My objection to these purely academic studies is that they do not properly model the game. There are plenty of wholes that can be punched in the basic premises of these studies. For example, the basic assumption that free agency either exists or it doesn't is specious at best. Fishman improved on this by adding in the count of free agents in a given year. However, he also assumes that the number of free agents correlates linearly to the degree of competitive balance in a league. That is, as the number of free agents increases it directly affects competitive balance. However, that assumption can be easily obliterated. Consider that if all players were made free agents every year, the competition for an individual player's talents would lessen. We have seen this in the last couple of seasons as scores of arbitration-eligible players are made into free agents when they are not tendered contracts. As a result the glut of talent has kept salaries from increasing.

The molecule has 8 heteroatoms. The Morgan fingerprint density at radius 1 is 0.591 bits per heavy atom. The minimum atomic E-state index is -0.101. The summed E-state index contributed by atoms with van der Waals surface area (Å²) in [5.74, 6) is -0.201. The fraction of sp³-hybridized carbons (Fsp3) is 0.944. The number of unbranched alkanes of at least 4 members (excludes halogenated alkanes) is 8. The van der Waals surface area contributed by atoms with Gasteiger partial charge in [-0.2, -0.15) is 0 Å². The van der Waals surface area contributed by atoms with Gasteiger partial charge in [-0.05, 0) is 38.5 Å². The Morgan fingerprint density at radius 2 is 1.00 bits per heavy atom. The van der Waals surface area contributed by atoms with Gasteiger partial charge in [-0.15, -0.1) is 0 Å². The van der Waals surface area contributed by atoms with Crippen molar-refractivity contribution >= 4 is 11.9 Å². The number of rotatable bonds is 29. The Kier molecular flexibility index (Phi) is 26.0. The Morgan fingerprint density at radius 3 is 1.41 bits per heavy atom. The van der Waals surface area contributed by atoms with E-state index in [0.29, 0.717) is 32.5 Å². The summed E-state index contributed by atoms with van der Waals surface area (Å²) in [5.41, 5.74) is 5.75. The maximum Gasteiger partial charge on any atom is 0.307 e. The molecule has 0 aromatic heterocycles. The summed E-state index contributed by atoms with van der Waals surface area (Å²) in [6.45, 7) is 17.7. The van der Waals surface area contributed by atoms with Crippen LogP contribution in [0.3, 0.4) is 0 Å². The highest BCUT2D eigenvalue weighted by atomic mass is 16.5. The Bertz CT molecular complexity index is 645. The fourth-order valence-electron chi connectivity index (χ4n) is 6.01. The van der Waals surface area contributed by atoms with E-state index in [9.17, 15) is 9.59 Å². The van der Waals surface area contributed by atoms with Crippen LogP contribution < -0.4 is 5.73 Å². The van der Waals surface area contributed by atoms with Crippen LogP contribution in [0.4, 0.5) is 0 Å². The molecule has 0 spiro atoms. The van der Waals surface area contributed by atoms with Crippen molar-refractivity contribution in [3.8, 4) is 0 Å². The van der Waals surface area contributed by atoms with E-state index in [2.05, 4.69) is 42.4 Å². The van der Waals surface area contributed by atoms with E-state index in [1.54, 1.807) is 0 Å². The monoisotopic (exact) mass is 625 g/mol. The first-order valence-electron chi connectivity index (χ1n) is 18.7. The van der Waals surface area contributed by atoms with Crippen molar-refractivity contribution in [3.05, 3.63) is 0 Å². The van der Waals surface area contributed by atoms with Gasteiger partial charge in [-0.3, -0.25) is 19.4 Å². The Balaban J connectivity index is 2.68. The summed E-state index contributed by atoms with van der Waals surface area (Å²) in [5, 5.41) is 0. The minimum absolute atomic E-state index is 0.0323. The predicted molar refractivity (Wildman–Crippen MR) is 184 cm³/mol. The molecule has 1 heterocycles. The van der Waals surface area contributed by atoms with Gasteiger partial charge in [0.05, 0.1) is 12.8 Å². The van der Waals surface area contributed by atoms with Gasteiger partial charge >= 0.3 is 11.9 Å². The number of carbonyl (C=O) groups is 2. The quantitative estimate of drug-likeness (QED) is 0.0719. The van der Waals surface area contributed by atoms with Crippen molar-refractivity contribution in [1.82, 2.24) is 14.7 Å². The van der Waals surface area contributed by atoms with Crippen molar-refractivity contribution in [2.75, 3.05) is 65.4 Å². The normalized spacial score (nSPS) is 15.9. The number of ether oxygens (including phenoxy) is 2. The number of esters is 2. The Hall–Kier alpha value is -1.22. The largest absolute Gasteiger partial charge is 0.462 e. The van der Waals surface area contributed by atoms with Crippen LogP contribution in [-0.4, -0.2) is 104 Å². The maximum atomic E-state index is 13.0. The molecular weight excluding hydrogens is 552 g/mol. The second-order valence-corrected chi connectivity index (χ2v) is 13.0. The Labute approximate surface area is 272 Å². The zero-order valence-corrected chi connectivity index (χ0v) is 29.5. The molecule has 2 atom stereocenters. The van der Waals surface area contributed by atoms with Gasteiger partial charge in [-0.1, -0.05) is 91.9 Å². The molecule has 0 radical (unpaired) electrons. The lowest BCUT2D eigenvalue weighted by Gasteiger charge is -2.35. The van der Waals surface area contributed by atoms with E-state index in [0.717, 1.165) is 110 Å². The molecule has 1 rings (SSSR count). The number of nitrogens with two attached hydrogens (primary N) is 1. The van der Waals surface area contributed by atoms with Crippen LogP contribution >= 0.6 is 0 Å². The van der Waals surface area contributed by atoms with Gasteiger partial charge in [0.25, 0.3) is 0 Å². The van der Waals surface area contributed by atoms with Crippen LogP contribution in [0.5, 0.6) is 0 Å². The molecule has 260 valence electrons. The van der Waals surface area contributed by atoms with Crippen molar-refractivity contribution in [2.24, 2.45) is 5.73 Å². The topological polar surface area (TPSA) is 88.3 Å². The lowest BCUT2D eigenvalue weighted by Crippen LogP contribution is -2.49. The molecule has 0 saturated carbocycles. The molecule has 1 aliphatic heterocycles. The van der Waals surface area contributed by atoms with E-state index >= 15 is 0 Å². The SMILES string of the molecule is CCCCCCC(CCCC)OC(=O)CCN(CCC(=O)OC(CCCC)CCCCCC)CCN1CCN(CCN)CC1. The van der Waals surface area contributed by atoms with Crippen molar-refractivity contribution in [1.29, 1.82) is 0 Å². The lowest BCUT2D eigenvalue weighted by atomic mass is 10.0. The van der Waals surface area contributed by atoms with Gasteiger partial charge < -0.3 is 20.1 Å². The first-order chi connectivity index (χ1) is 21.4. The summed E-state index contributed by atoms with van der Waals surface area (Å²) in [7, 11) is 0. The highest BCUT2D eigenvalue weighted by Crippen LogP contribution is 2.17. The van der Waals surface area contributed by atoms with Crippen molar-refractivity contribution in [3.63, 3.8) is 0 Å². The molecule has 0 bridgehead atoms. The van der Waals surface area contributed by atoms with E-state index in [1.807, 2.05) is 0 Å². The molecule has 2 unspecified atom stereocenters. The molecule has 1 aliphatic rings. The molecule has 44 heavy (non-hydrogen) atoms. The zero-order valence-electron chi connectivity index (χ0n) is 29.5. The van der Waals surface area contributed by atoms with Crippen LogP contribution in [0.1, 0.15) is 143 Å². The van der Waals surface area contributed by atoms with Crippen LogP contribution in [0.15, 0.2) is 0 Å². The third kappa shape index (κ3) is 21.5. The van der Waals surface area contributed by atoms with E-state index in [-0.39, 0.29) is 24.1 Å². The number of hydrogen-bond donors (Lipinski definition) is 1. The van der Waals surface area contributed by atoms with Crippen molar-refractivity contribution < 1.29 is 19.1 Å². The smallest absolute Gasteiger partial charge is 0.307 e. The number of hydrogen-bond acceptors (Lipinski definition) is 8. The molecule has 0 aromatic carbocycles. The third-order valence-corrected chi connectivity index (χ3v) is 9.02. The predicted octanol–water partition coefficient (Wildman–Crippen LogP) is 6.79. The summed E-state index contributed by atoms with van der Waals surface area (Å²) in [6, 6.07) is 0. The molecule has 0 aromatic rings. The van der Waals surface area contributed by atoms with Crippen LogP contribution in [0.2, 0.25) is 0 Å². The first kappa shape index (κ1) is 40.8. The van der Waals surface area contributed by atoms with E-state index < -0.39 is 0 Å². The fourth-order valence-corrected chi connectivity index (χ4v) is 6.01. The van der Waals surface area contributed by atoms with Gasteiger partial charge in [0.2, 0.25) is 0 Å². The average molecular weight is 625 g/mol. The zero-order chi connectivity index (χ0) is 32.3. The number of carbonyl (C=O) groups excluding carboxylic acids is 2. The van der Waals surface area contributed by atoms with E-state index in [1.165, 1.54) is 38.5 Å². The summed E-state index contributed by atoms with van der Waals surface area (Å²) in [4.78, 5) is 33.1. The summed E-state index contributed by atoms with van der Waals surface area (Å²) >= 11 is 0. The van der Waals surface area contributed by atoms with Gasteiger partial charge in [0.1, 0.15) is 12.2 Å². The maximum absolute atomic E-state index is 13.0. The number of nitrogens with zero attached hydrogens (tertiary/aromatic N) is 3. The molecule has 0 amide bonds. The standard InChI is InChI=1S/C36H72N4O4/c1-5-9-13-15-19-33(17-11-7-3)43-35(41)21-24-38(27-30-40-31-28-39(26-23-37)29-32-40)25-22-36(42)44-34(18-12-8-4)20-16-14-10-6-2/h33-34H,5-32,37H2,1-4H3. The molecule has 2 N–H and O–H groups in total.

Now if only a handful of players were eligible for free agency, the salaries of the best free agent players would be kept artificially high and therefore, would only be signed by the highest-revenue clubs causing competitive imbalance. Salaries in general would rise as more players were eligible for free agency since they would also create a case for a number of arbitration-eligible players, thereby apparently negatively impacting competitive balance. However, at some point there is a glut on the market and salaries can be kept low, positively affecting competitive balance presumably. Therefore, the relationship between the number of free agents and competitive balance is not nearly linear but rather an arc.

In the last section of the literature review, we'll look at a couple of the big guns, Bill James and Andrew Zimbalist. Then we'll try our hand at our own study.